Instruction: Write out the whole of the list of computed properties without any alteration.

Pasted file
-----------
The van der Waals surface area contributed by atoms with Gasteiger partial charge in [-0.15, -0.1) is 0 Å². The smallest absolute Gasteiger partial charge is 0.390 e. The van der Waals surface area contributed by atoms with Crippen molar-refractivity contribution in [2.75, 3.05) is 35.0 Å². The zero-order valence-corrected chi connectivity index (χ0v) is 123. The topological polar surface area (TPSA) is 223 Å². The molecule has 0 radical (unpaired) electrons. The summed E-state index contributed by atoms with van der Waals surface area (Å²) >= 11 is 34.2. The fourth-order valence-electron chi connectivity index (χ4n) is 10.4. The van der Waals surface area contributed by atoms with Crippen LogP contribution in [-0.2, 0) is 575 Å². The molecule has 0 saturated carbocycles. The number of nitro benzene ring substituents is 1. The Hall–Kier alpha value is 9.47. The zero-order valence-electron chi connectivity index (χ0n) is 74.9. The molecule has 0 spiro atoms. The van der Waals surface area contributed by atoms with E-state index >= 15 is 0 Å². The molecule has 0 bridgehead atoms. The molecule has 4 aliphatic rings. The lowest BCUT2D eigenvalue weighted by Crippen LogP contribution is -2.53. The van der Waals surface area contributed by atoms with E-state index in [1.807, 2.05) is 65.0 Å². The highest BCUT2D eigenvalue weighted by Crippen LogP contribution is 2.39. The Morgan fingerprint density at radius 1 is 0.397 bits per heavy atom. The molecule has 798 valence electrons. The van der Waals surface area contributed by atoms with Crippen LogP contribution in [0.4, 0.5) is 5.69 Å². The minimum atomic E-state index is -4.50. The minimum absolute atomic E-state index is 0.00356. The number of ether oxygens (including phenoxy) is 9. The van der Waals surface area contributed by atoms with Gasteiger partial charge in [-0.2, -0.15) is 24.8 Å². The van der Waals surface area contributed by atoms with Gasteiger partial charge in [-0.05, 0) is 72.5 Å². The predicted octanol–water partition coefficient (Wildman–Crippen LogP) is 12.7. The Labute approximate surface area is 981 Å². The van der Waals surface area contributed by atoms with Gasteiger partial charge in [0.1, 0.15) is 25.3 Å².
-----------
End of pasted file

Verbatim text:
The van der Waals surface area contributed by atoms with Gasteiger partial charge in [-0.15, -0.1) is 0 Å². The smallest absolute Gasteiger partial charge is 0.390 e. The van der Waals surface area contributed by atoms with Crippen molar-refractivity contribution in [2.75, 3.05) is 35.0 Å². The zero-order valence-corrected chi connectivity index (χ0v) is 123. The topological polar surface area (TPSA) is 223 Å². The molecule has 0 radical (unpaired) electrons. The summed E-state index contributed by atoms with van der Waals surface area (Å²) >= 11 is 34.2. The fourth-order valence-electron chi connectivity index (χ4n) is 10.4. The van der Waals surface area contributed by atoms with Crippen LogP contribution in [-0.2, 0) is 575 Å². The molecule has 0 saturated carbocycles. The number of nitro benzene ring substituents is 1. The Hall–Kier alpha value is 9.47. The zero-order valence-electron chi connectivity index (χ0n) is 74.9. The molecule has 0 spiro atoms. The van der Waals surface area contributed by atoms with E-state index >= 15 is 0 Å². The molecule has 0 bridgehead atoms. The molecule has 4 aliphatic rings. The lowest BCUT2D eigenvalue weighted by Crippen LogP contribution is -2.53. The van der Waals surface area contributed by atoms with E-state index in [1.807, 2.05) is 65.0 Å². The highest BCUT2D eigenvalue weighted by Crippen LogP contribution is 2.39. The Morgan fingerprint density at radius 1 is 0.397 bits per heavy atom. The molecule has 798 valence electrons. The van der Waals surface area contributed by atoms with Crippen LogP contribution in [0.4, 0.5) is 5.69 Å². The minimum atomic E-state index is -4.50. The minimum absolute atomic E-state index is 0.00356. The number of ether oxygens (including phenoxy) is 9. The van der Waals surface area contributed by atoms with Gasteiger partial charge in [-0.2, -0.15) is 24.8 Å². The van der Waals surface area contributed by atoms with Gasteiger partial charge in [-0.05, 0) is 72.5 Å². The predicted octanol–water partition coefficient (Wildman–Crippen LogP) is 12.7. The Labute approximate surface area is 981 Å². The van der Waals surface area contributed by atoms with Gasteiger partial charge in [0.1, 0.15) is 25.3 Å².